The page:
Consequently, there is a growing feeling among regional parties that the BJP’s PR-driven national narrative, oiled by huge resources, is actually aimed to wipe them out from their respective states in the long run. The neglect non-NDA parties have faced in the hands of the Modi government has already been crippling the parties, both politically and financially.

With Congress having lost much of its power in national politics, the regional parties’ attempt to float a front of their own is indeed about challenging BJP’s hegemonising tendencies. What else explains Mamata Banerjee’s symbolic support to her arch-rival Communist Party of India (Marxist), which has been protesting against a series of attacks on its workers in Tripura, allegedly perpetrated by BJP workers following the saffron party’s victory in the state. Or the TRS and TDP showing friendly gestures to each other.

The realities of India

V. Krishna Ananth, senior political commentator and author of India Since Independence: Making Sense of Indian Politics told The Wire, “Indian political history has always been witness to such coalitions, which were formed to break one party’s monopoly. The Congress monopoly over Indian politics was broken in 1967 by a larger coalition, which included BJP’s earlier avatar, the Bharatiya Jana Sangh. From then on, we saw many such coalitions to challenge the Congress’ monopoly. It was only in 1996, after the demolition of Babri Masjid, we saw a United Front against the BJP. Congress was also a part of this. Between 1996 and 2014, you had two broad fronts, one led by the Congress and the other by BJP. Now in 2018, when BJP is unprecedentedly dominant, such an alliance looks naturally imminent. It is actually like going back to 1967. Many leaders of India, like Jayaprakash Narayan, Charan Singh, V.P. Singh and so on shot to national limelight in such political churnings.”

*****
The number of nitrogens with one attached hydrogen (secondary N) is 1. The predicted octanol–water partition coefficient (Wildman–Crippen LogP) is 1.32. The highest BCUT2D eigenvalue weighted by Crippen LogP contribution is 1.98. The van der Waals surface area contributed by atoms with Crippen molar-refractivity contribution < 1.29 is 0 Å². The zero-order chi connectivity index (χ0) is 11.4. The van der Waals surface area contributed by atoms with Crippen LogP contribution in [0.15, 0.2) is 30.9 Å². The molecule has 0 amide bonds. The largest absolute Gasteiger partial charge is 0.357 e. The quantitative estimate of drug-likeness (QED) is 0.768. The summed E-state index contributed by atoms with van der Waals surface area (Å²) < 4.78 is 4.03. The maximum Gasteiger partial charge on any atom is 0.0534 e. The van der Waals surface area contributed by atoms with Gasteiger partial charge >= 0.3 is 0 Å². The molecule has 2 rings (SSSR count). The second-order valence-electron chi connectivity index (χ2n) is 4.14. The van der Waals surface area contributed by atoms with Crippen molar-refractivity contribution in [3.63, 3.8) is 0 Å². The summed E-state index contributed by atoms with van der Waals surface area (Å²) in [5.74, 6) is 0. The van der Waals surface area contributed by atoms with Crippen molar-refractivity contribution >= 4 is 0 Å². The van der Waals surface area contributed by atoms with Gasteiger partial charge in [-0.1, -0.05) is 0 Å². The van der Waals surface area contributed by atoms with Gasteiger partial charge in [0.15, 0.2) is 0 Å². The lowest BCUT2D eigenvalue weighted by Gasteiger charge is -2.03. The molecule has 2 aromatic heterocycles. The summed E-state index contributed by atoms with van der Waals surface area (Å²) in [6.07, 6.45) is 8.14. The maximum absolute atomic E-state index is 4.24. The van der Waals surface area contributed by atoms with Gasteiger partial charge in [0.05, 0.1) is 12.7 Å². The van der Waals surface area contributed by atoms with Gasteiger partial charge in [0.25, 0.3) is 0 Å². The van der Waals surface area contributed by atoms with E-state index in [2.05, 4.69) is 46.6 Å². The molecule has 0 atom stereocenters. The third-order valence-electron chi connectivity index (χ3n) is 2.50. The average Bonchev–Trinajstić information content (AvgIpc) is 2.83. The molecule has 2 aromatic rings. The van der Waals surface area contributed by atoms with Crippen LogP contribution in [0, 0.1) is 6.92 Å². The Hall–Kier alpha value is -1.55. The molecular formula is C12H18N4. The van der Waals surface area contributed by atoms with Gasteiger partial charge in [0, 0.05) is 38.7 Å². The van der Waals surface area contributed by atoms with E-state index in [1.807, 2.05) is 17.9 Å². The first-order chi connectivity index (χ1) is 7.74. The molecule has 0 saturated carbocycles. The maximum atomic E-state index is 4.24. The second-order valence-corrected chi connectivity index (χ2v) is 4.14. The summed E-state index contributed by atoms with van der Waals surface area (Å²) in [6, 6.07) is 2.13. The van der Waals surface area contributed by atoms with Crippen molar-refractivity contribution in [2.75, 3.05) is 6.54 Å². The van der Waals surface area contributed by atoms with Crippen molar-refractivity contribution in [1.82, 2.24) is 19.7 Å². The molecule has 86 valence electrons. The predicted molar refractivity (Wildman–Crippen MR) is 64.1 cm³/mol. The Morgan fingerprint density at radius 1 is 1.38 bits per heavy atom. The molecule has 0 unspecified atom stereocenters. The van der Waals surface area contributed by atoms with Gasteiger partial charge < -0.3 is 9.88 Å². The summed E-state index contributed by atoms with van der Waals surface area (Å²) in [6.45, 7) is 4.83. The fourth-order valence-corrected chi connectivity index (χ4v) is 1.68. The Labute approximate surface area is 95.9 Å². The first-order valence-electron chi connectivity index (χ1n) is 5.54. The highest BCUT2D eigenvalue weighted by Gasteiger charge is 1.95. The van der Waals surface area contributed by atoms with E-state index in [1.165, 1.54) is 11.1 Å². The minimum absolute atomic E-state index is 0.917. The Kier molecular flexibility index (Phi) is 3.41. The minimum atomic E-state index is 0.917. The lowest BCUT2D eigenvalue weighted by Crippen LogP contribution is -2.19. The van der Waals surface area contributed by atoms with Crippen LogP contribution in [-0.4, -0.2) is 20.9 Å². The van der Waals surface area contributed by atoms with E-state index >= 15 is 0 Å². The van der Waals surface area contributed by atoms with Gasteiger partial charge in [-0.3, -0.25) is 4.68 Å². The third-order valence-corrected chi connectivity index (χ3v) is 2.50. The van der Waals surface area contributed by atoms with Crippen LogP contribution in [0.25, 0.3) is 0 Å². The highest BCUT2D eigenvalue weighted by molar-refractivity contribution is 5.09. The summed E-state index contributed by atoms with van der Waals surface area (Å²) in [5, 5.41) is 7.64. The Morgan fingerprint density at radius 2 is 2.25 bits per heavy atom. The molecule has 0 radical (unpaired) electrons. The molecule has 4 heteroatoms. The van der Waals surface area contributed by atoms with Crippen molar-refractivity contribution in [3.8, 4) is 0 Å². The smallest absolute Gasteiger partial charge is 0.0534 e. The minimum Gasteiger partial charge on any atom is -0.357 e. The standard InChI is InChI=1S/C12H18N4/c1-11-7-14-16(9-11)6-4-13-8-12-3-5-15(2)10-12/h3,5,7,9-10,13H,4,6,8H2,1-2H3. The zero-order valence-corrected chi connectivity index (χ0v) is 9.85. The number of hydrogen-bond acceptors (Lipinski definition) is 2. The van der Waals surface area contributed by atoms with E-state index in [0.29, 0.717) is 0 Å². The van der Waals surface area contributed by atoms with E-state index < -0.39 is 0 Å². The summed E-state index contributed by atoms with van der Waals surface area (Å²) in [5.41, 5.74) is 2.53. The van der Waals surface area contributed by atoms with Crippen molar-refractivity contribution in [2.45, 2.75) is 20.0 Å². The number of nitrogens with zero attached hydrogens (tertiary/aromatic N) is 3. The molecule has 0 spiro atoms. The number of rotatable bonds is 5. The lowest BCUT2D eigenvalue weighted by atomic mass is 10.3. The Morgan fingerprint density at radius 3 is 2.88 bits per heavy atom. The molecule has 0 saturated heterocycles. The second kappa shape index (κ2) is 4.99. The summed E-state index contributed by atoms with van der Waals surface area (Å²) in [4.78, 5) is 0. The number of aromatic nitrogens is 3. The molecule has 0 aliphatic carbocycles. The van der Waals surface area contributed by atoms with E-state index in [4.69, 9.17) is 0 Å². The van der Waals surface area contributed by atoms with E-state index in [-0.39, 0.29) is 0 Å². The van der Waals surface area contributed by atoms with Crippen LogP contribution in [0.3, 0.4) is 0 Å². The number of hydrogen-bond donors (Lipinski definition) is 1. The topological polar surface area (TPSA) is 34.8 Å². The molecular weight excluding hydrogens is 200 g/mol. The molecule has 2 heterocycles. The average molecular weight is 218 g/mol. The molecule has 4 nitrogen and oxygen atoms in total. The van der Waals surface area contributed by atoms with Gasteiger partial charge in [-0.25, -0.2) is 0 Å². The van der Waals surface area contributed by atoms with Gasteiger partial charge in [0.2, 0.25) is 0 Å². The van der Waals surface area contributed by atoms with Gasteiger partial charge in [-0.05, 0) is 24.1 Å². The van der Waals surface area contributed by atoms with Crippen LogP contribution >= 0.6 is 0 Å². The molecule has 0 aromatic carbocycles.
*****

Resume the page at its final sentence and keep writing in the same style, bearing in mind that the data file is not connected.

“The point is that however much BJP pushes a national narrative, the fact is that India is not a monolithic nation. The reality can’t be glossed over. Let us not forget, the 2014 juggernaut of Modi did not roll along the eastern coast and the south India. Regional politics is definitely an important component of the Indian national discourse. You can’t gloss it over,” he added.

Indeed, the possibility of an alternative front cannot be ruled out. The political developments that unravel next year will dictate whether the front can indeed become a reality or not. Right now, regional parties are playing their cards too close to their chests. If the right moment comes, and they manage to set aside their narrow interests and gloss over petty ego tussles – problems that have historically afflicted such coalitions – the 1967 political experiment may be in order again, this time against the BJP.